Cricket News By TODAYLIVESCORE.INFO - Matthew Motts calls for five-day women's Tests. India and Australia picked two points each from the drawn Test
India and Australia picked two points each from the drawn Test
After Australia women hung on to take a draw against India on an eventful fourth day involving a couple of sporting declarations, head coach Matthew Mott has called for an extra day of play to women's Tests.
“The five days for me [is ideal]… the last couple of Tests we've lost a full day of cricket so essentially you're playing a 3-day game on a surface that doesn't have any wear and tear. It is difficult. If this game had gone another day, I think we would've seen a very good Test match,” Motts said in the post-match press conference on Sunday (October 3).
Australia began the day under the pump and just about avoided follow-on before declaring 136 runs behind India's first-innings score of 377/8. The decision, perhaps, stemmed from the fact that there was very little time to force something out of the four-day fixture, which also lost significant periods to rain. Mott reckoned inclement weather was inevitable at this time of the year in Queensland, and a little more time in the game would've benefited everyone.
“I do think inevitably at this time of the years in queensland there's a big chance of losing some time to rain. In women's cricket we probably don't get enough wear and tear on the wicket as our male counterparts. So it's a bit of a different game from that perspective, the spinners can't get as much into the footmarks. A little bit more time in the game would certainly help everyone. And I think if we're going to devote that time to it, I don't think it is a lot to ask for one extra day,” Motts said.
The multi-format points system, that came into existence in the 2013 Women's Ashes, had teams pocketing six points for a win and two for a dtaw. That underwent a change in 2015, with teams taking away 4 for a win – minimising the impact of the result of one-off Tests on the rest of the series. Matts reckoned it could perhaps be cut down to even two, so that teams would take more risk in pursuit of a favourable result, and not let the prospect of relinquishing four points to the opposition weigh down on the teams.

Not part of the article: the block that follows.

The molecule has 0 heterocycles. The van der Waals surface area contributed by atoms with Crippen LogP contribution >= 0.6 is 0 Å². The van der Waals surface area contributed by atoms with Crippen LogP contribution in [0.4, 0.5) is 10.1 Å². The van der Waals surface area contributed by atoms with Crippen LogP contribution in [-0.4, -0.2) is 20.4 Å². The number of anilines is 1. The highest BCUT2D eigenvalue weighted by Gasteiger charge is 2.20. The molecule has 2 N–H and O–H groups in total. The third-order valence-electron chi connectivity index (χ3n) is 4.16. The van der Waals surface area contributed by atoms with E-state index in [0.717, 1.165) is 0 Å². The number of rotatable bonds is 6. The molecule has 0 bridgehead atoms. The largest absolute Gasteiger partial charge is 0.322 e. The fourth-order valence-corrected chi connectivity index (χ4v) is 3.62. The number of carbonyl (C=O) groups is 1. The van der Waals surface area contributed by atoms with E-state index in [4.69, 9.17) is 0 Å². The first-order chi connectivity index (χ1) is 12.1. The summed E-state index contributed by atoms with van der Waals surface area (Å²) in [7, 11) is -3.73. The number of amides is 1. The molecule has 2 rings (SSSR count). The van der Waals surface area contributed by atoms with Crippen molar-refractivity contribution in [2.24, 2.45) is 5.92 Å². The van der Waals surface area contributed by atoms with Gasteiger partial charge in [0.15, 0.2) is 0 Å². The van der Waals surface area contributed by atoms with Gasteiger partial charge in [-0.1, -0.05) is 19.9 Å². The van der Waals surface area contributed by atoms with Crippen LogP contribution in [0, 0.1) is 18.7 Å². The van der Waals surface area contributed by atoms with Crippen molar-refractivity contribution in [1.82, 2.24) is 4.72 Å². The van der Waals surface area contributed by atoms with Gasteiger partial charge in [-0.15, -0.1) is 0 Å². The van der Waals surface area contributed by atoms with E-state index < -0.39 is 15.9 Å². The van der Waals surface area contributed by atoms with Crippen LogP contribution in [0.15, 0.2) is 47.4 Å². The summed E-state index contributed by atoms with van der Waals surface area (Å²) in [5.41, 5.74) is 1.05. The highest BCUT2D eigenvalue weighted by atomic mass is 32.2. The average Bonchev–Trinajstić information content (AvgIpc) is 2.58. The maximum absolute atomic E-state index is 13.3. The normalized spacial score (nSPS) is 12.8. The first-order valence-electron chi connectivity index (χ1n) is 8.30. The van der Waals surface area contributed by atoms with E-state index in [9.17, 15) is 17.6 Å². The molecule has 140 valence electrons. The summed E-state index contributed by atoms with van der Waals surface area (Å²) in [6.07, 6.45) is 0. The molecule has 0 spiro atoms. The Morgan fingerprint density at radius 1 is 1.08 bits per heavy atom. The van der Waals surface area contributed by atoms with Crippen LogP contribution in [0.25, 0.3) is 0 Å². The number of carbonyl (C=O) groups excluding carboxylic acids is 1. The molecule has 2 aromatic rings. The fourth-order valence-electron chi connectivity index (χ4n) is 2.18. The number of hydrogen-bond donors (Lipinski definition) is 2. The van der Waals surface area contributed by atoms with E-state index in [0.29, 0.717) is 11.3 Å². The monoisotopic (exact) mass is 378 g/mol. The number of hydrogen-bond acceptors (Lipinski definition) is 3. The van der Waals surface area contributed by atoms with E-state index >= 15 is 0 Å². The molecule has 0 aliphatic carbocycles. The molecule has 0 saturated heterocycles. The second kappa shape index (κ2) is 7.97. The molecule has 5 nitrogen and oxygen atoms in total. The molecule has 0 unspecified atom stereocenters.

“We've debated this over the last few Tests, and I do think once it was six points, now it is four. Maybe we should take it back to 2 so that teams are willing to roll the dice a little bit more. It's only human. It's the context of the series. We would have loved to have taken the game on and done it, but it is a chance to give up 4 points to India as well so maybe that's something we can look at,” Motts said.
Test cricket for the women's teams around the world have been few and far between, so Motts was unsure how to judge his players based on just one result, specially when most of the cricket played by these players are in white-ball formats. Australia had the rub of the green at the toss, but erred at the beginning to allow India to get their eye in, and were behind the eight-ball all through.
“I don't really know to be honest,” Motts admitted, on how he would judge his players on such sporadic fixtures. “You play 95% of cricket with the white ball and we've got two Tests coming up, so it is hard. I think the type of the Test match plays a factor.
“I like to think that we'll get better every time we play. It is difficult to perform. Normally we would have a practice match beforehand. To be honest, I would like to see us play five-day Tests and play a similar sort of format to what we've had,” he added.